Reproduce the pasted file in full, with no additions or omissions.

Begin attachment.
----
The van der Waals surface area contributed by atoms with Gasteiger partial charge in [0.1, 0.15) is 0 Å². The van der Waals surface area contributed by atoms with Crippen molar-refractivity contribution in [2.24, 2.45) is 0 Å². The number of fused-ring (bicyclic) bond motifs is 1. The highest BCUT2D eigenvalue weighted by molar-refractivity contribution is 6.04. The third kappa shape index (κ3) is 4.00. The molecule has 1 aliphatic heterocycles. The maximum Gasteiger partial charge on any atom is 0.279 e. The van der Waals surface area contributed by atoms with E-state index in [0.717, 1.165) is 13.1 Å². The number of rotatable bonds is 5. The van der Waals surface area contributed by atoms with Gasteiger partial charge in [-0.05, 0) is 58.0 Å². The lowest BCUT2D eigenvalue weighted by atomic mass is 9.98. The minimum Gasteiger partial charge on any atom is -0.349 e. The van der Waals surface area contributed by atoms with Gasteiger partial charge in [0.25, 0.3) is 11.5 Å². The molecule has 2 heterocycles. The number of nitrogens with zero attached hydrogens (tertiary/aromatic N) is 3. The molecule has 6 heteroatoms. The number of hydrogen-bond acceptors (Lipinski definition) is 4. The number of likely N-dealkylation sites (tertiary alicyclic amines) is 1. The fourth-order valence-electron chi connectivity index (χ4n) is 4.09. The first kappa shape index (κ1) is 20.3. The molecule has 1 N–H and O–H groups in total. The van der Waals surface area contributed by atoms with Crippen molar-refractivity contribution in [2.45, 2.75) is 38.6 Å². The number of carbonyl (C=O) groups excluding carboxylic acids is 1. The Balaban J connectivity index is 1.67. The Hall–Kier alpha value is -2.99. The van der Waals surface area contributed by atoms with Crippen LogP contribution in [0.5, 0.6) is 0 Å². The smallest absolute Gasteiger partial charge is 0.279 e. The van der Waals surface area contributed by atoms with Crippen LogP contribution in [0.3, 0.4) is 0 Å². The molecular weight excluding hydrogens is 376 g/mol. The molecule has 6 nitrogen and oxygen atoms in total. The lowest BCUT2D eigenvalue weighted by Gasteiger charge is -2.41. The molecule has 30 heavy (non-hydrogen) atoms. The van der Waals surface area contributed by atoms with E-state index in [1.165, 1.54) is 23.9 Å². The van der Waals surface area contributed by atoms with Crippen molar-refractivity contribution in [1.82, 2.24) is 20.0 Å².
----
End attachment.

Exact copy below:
The van der Waals surface area contributed by atoms with Gasteiger partial charge in [0.1, 0.15) is 0 Å². The van der Waals surface area contributed by atoms with Crippen molar-refractivity contribution in [2.24, 2.45) is 0 Å². The number of fused-ring (bicyclic) bond motifs is 1. The highest BCUT2D eigenvalue weighted by molar-refractivity contribution is 6.04. The third kappa shape index (κ3) is 4.00. The molecule has 1 aliphatic heterocycles. The maximum Gasteiger partial charge on any atom is 0.279 e. The van der Waals surface area contributed by atoms with E-state index in [0.717, 1.165) is 13.1 Å². The number of rotatable bonds is 5. The van der Waals surface area contributed by atoms with Gasteiger partial charge in [-0.05, 0) is 58.0 Å². The lowest BCUT2D eigenvalue weighted by atomic mass is 9.98. The minimum Gasteiger partial charge on any atom is -0.349 e. The van der Waals surface area contributed by atoms with Gasteiger partial charge in [0.25, 0.3) is 11.5 Å². The molecule has 2 heterocycles. The number of nitrogens with zero attached hydrogens (tertiary/aromatic N) is 3. The molecule has 6 heteroatoms. The number of hydrogen-bond acceptors (Lipinski definition) is 4. The number of likely N-dealkylation sites (tertiary alicyclic amines) is 1. The fourth-order valence-electron chi connectivity index (χ4n) is 4.09. The first kappa shape index (κ1) is 20.3. The molecule has 1 N–H and O–H groups in total. The van der Waals surface area contributed by atoms with Crippen molar-refractivity contribution in [2.45, 2.75) is 38.6 Å². The number of carbonyl (C=O) groups excluding carboxylic acids is 1. The Balaban J connectivity index is 1.67. The Hall–Kier alpha value is -2.99. The van der Waals surface area contributed by atoms with Crippen LogP contribution in [0.5, 0.6) is 0 Å². The smallest absolute Gasteiger partial charge is 0.279 e. The van der Waals surface area contributed by atoms with Crippen LogP contribution in [0.3, 0.4) is 0 Å². The molecular weight excluding hydrogens is 376 g/mol. The molecule has 6 nitrogen and oxygen atoms in total. The lowest BCUT2D eigenvalue weighted by Gasteiger charge is -2.41. The molecule has 30 heavy (non-hydrogen) atoms. The van der Waals surface area contributed by atoms with E-state index in [1.165, 1.54) is 23.9 Å². The van der Waals surface area contributed by atoms with Crippen molar-refractivity contribution in [1.82, 2.24) is 20.0 Å².